More companies are falling victim to cyberattacks, as a wide range of harmful software and social engineering schemes threaten to compromise the personal information and online safety of their clients. With cybercrime rates on the rise every year, it’s important for businesses of all sizes to have a recovery plan in place to mitigate any losses. In the unfortunate event of a data breach, these are the steps you should take to recover.
1. Identify and contain the breach
On average, companies don’t know about data breaches or cyberattacks until at least 200 days after they’ve occurred. As soon as you become aware of a security incident, the first step is to identify and contain the problem, then document the following:
- When it took place
- How it will affect customers
- What assets were affected
- Who are the victims
- The type of attack
To contain and remove the issue, your IT department should be ready to spring into action by separating sensitive data from the network, resetting all affected logins, reinstalling affected files, disconnecting affected hosts, removing files installed by the attack, and applying security patches, if necessary.
2. Inform your customers promptly
Large companies don’t have a history of a responding to cyberattacks in a timely manner. While they react quickly to contain the breach, it is often months before they address the general public, or even those impacted by the incident. This can lead to class-action lawsuits, marred reputations, and the exodus of massive amounts of customers.
The solution is to ensure that you have a response plan ready long before any cybercrime has occurred. Liaise with your public relations and marketing departments to prepare communications that you can issue in the event of a data breach, including information about compensation and any steps you’re taking to prevent future security incidents, such as implementing new cybersecurity protocols. When the time comes to distribute this information, involve your IT team to fill in the specific details.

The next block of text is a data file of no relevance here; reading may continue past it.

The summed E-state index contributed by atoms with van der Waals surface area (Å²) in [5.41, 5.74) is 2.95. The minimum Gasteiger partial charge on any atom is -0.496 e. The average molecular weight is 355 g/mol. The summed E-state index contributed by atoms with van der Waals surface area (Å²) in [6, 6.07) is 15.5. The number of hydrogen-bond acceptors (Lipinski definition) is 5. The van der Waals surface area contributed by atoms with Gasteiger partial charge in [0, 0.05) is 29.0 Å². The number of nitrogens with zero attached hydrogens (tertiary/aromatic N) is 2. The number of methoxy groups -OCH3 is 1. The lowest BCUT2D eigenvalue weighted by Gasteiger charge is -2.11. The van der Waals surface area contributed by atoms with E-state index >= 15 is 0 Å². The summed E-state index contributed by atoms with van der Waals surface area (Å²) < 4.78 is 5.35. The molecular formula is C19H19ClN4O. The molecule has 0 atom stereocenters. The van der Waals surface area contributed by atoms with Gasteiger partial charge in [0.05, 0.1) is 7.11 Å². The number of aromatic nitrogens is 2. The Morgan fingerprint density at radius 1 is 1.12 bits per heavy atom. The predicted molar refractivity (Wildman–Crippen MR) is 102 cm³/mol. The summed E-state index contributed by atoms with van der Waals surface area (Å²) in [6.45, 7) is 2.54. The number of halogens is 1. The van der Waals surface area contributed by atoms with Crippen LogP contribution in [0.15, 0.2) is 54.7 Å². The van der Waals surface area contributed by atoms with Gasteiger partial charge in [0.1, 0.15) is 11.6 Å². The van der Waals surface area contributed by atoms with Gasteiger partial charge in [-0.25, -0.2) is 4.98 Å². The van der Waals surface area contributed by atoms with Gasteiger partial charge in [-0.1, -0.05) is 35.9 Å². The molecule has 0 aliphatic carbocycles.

3. Prevent future breaches
In the event of a data breach, it is important that you have the right professionals on board to help your business recover. According to IBM, enlisting the help of cybersecurity experts, including a chief information security officer, business manager, and incident response teams, can save millions in your company’s efforts to contain a data breach and respond to the affected parties.
Companies can also lower their defense costs by investing in online security technologies. Research by Ponemon Institute found that security intelligence systems saved companies an average of $3.7 million while encryption technology saved companies $1.4 million per year. Using advanced firewalls saved them $2.5 million.
4. Tighten up your legal defense
After having information compromised by a data breach, it is not uncommon for customers to sue the company responsible. With Yahoo facing a class-action lawsuit in the wake of its recent data breach that affected over 500 million accounts, it is important for companies to prepare for the fact that they may be taken to court for allowing a hacker access to their customers’ personal information.
The Department of Justice advises business owners to form a relationship with local law enforcement before cyber incidents occur. This establishes a point-of-contact in the event of a data breach to whom you can report the crime.
Legal counsel should also be retained before any cybercrimes have the chance to are committed. Business managers should ensure that their legal team has experience with cyber incident management, including the knowledge to guide you when reporting the breach to customers, and navigating liability for taking corrective measures.
Companies should also proactive measures to prevent cyberattacks from happening in the first place. Being prepared and acting quickly are vital to helping your company recover from a cyberattack as effectively as possible.
For more in-depth advice on how to recover from a cyberattack, read the full article on Malwarebytes Labs.